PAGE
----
getting hold of god, you must be joking! You don't see that both of the following statements are opinions? "If I say, an all powerful God wants to have a personal relationship with you, I'm stating a fact. If I say, the world would be a much more horrible place without religion, I'm stating an opinion." Let me give you a hint – you have not established that there is any god, never mind an all powerful one who wants a personal relationship. You are probably 100% wrong in the former but substantially correct in the latter.

      December 18, 2011 at 4:34 pm |
    • Getting hold of God

      @ ace
      Sorry, I wasn't quite clear. I was drawing a distinction between factual statements and opinions. I didn't mean to imply that my statement must be taken as true. I only meant to say that it's not a statement of opinion.

      December 18, 2011 at 7:40 pm |
    • Answer

      "Religious beliefs aren't opinions."

      So hilarious. What basis does a religious belief come from? From people making up stories to attribute them to their created gods. A person who just makes up statements to justify that he speaks for god on His behalf. A revolving door of "it's not just my opinion, it came from god because I said it came from god."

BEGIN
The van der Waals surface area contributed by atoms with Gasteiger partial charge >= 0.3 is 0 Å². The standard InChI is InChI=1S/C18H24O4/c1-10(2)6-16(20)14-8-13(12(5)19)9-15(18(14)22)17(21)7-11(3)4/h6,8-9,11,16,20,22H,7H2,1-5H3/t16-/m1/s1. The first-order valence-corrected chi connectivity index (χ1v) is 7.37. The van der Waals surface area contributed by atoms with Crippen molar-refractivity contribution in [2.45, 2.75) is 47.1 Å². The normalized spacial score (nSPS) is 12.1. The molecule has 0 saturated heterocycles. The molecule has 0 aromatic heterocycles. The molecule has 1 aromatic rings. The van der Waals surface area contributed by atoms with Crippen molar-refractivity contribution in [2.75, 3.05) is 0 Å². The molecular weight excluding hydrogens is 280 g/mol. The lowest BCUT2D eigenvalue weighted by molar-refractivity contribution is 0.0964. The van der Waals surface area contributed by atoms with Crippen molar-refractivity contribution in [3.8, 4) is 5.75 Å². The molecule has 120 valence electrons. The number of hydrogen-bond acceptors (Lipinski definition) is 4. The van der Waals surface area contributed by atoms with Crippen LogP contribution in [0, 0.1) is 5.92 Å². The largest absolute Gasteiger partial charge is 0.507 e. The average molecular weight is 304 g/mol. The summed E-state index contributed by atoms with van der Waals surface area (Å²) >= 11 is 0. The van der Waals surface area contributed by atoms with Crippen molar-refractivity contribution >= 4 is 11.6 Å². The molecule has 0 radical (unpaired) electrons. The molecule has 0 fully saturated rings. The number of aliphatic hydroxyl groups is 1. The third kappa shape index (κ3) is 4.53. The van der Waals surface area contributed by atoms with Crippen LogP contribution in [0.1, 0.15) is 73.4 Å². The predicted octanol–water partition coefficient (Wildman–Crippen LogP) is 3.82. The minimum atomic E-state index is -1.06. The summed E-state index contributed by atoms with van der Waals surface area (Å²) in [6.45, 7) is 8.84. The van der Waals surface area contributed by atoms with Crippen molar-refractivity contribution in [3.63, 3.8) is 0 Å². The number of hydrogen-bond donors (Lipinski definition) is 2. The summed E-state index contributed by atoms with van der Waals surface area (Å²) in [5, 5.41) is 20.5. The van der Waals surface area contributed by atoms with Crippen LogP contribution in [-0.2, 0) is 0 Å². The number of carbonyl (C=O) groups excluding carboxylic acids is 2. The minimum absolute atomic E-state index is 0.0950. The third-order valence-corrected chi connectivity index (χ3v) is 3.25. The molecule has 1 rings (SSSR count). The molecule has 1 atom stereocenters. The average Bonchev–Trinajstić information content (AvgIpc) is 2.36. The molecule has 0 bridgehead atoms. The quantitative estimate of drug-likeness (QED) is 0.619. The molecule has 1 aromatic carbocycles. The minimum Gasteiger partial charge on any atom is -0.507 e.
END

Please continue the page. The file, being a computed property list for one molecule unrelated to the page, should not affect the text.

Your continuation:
Hence it is mere opinion. You can't reason it out – it's not my fault.

      December 18, 2011 at 7:43 pm |
    • HotAirAce

      But in fact both statements are opinions! Or do you have any facts to support your claim about some god?

      December 18, 2011 at 7:46 pm |
    • Getting hold of God

      @ answer and ace:
      The fact/opinion distinction is independent of the truth of the assertion. An assertion of fact may be true or false, but it is still an assertion of fact. "The sky is blue" and "The moon is made of cheese" are both factual assertions, one true and the other false. An opinion involves a judgment that is intrinsically unprovable by any criteria. If I say the Moon is more beautiful than the Moonlight Sonata, you can't offer evidence that tends to prove or disprove this statement.
      "God exists" is a factual assertion, just as much as "God does not exist." If we can't agree on the distinction between factual assertions and opinions, then unfortunately I don't know where to go next. I believe in logic, and logical analysis is built on distinctions like this. Peace.

      December 19, 2011 at 2:02 am |
  12. Jim

    So sad to hear of Mr. Hitchens' death. Men of such intellect who are willing to challenge the status quo are very rare indeed. He will be missed.

    December 18, 2011 at 11:53 am |